Rather than order them I decided to make them.  They came out so nice that I reserved a few (rather than crush them all up) to give to the bake sell in their own right.  

Fancy making your own homemade Honey Gram Graham Crackers?  Here's how.......

340g (1 1/2 cups) all purpose flour
315g (1 1/3 cups) whole meal flour
1 teaspoon bicarbonate of soda
1 teaspoon cinnamon
1/2 teaspoon salt
250g (1 cup) unsalted butter at room temperature
157g (2/3 cup) dark brown sugar
5 tablespoons honey
water (approx 5 tablespoons) 


1. In a bowl, whisk together all purpose flour, whole meal flour, bicarbonate of soda, cinnamon and salt and set aside.

2.  In a bowl, combine butter, brown sugar and honey and beat until very light and fluffy, about 2 minutes.  Scrape down the sides of the bowl.  Add the flour mixture and mix on low just until blended and mixture comes together.  Mixture should not be dry, it should come together into a ball of dough.  If needed add water a tablespoon at a time until the mixture is no longer dry and comes together.  Mine took approx 5 tablespoons of water, you may need more or less.  

3.  Cover dough in plastic wrap and refrigerate at least 1 hour or up to 5 days.

4.  To bake.  Preheat oven to 175C /350F /Gas Mark 4.  Roll out dough on a lightly floured surface to very thin, about 1/8 inch.  Traditionally these would be cut into rectangles or squares like the photo above, but I used a cookie cutter to cut mine.  Use your imagination, their your crackers :)   

5.  Bake for 8 minutes, then rotate the pan and bake approx 4 more minutes.  Keep an eye on them and take them out when they are golden and firm to the touch.  Transfer to a cooling rack and cool completely before serving.  Can be stored in an airtight container for 5 days.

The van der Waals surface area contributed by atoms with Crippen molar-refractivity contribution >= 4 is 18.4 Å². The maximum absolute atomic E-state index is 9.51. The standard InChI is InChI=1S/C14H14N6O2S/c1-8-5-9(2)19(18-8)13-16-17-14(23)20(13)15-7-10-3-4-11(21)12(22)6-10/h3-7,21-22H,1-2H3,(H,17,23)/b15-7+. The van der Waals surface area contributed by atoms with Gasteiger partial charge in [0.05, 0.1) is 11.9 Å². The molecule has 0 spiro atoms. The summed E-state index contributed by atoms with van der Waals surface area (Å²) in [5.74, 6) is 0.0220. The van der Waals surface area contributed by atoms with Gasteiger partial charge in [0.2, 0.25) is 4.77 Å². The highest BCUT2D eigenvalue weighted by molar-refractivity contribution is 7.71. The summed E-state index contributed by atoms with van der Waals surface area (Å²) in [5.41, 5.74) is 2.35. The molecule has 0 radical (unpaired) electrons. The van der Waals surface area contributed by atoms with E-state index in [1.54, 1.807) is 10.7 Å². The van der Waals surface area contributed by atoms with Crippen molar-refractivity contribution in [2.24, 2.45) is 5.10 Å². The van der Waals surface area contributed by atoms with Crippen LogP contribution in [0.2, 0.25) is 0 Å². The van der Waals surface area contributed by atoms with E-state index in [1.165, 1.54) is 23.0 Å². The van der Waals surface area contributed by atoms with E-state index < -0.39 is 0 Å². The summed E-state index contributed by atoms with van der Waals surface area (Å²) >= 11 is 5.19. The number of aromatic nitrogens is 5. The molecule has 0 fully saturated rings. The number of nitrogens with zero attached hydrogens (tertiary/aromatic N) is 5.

Tuesday, 6 November 2012


In Turkish they say Lokma 

in English I say Sticky Syrupy Yummy Doughnuts

My step-daughter first introduced me to Lokma.  They are a popular Turkish dessert.  Similar to doughnuts.  Perfect little fried doughballs soaked in syrup. If you need any further convincing that you should try these then we have nothing in common.  LOL.  Mmmmmmmm.

I tried 3 recipes before I got this right but once I did get the mixture right they where very easy to make.  Now mine are not perfect little round balls like you find in the patisserie.  I'll have to figure out how they do that and get back to you.  They are homemade and look it.  But the taste is spot on.


250g plain flour
6g dried yeast
1 tsp sugar
1 tsp salt  
275 ml very warm water
oil for frying

For the Syrup
640g granulated sugar
300 ml water
juice of half a lemon


Add the dry ingredients to a mixing bowl.  Sift together.  Make a well in the middle and add the warm water.  Whisk by hand until the mixture is smooth.  It should be a runny consistency.  Cover with a clean towel and leave in a warm place for 1 hour or until the mixture has doubled in size.

While you are waiting for the dough to rise make the syrup.  Heat sugar and water in a saucepan just until boiling.  As soon as it starts to boil reduce the heat to a simmer and simmer for 10 minutes.  Turn off heat and add lemon juice.  Leave to cool.

Once your dough is ready (it will still look watery but will be risen and airy in consistency).  Heat some oil in a frying pan, not too much, it does not need to cover the lokmas, I used about 1 1/4 cups of oil in my pan.

The dough will be a little bit stick so you may find it helpful to grease your spoon first to help prevent sticking.  I also read somewhere to dip the spoon in water each time to help prevent sticking which does work but be careful as any water going into the pan will cause it the grease to pop at you.

I tried first to use a teaspoon but felt the doughballs where a bit too small, so I switched to a tablespoon and this is what I stayed with but felt they where a bit too large.  So what I would suggest and what I will do next time is still use the tablespoon but scoop up a bit less dough.   I know this is just me being overy analytical because I know what size the ones in the patisserie are, it probably doesn't really matter, they all taste the same.  So really you could just ignore me and do whatever you like :)

Moving on, drop spoonfulls of dough into the hot oil and fry turning as they cook until golden brown (about 1 minute).  They should puff up as they cook.  Remove onto a plate lined with a paper towel.

Once all cooked place doughballs into the cooled syrup and allow them to soak in the syrup for 5 to 10 minutes.  Transfer to serving dish and enjoy!

Happy Bonfire Night!